Journal Article

Prevalence of hereditary ataxia and spastic paraplegia in southeast Norway: a population-based study

Anne Kjersti Erichsen, Jeanette Koht, Asbjørg Stray-Pedersen, Michael Abdelnoor and Chantal M. E. Tallaksen

in Brain

Published on behalf of The Guarantors of Brain

Volume 132, issue 6, pages 1577-1588
Published in print June 2009 | ISSN: 0006-8950
Published online March 2009 | e-ISSN: 1460-2156 | DOI: http://dx.doi.org/10.1093/brain/awp056
Prevalence of hereditary ataxia and spastic paraplegia in southeast Norway: a population-based study

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A population-based, cross-sectional study was performed in southeast Norway, between January 2002 and February 2008, to identify subjects with hereditary ataxia and hereditary spastic paraplegia, and to estimate the prevalence of these disorders. Patients were recruited through colleagues, families, searches in computerized hospital archives and the National Patients’ Association for Hereditary Ataxia and Spastic Paraplegia. Strict criteria were used for inclusion of familial and isolated subjects. A project neurologist examined all index subjects and clinical and genetic data were registered. The source population on January 1, 2008 was 2.63 million and the prevalence day was set as February 1, 2008. One hundred seventy-one subjects from 87 unrelated families with hereditary ataxia and 194 subjects from 65 unrelated families with hereditary spastic paraplegia were included. The total prevalence was estimated at 13.9/100 000. Hereditary ataxia prevalence in the region was estimated at 6.5/100 000: 4.2/100 000 for autosomal-dominant and 2.3/100 000 for autosomal recessive, 0.15/100 000 for Friedreich's ataxia and 0.4/100 000 for ataxia telangiectasia. Hereditary spastic paraplegia prevalence was 7.4/100 000: 5.5/100 000 for autosomal dominant-hereditary spastic paraplegia, 0.6/100 000 for autosomal recessive-hereditary spastic paraplegia and 1.3/100 000 for isolated subjects. Marked differences were found in the frequencies of hereditary ataxia subtypes compared with other countries, while those of the most common autosomal dominant-hereditary spastic paraplegia genotypes, SPG4, SPG3 and SPG31, were similar to those previously reported. Clear variations between age groups and counties were observed, but no gender differences. Mean age on prevalence day was 48 years, mean age at onset was 24 years. We present the largest population study performed on hereditary ataxia and hereditary spastic paraplegia prevalence and report a higher prevalence than expected. Better inclusion criteria and multiple search strategies may explain the observed differences.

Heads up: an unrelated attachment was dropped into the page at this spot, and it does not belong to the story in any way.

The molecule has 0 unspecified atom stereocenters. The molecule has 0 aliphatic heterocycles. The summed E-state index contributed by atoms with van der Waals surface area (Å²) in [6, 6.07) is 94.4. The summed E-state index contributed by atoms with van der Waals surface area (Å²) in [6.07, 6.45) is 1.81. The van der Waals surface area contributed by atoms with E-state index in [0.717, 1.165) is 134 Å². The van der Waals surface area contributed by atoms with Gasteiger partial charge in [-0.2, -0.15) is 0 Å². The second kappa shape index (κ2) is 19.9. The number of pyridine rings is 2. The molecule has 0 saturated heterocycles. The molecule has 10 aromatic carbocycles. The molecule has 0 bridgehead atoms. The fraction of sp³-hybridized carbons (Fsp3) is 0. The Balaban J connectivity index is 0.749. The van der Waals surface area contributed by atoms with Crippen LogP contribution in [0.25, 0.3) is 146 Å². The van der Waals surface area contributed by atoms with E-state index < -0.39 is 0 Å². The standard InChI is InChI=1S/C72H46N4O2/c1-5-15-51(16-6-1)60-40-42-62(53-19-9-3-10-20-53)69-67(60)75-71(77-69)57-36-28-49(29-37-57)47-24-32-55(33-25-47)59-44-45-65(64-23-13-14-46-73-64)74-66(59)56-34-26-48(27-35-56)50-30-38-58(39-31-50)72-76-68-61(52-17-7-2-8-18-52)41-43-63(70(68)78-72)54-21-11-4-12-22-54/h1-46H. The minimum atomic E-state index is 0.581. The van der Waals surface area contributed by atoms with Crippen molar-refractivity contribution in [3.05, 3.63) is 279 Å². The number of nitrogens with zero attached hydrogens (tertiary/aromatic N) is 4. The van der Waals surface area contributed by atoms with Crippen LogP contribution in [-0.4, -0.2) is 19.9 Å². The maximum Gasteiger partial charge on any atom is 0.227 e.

Keywords: ataxia telangiectasia; Friedreich's ataxia; hereditary ataxia; hereditary spastic paraplegia; prevalence; SCA; SPG3; SPG4; SPG11; SPG31

Journal Article.  7197 words.  Illustrated.

Subjects: Neurology ; Neuroscience

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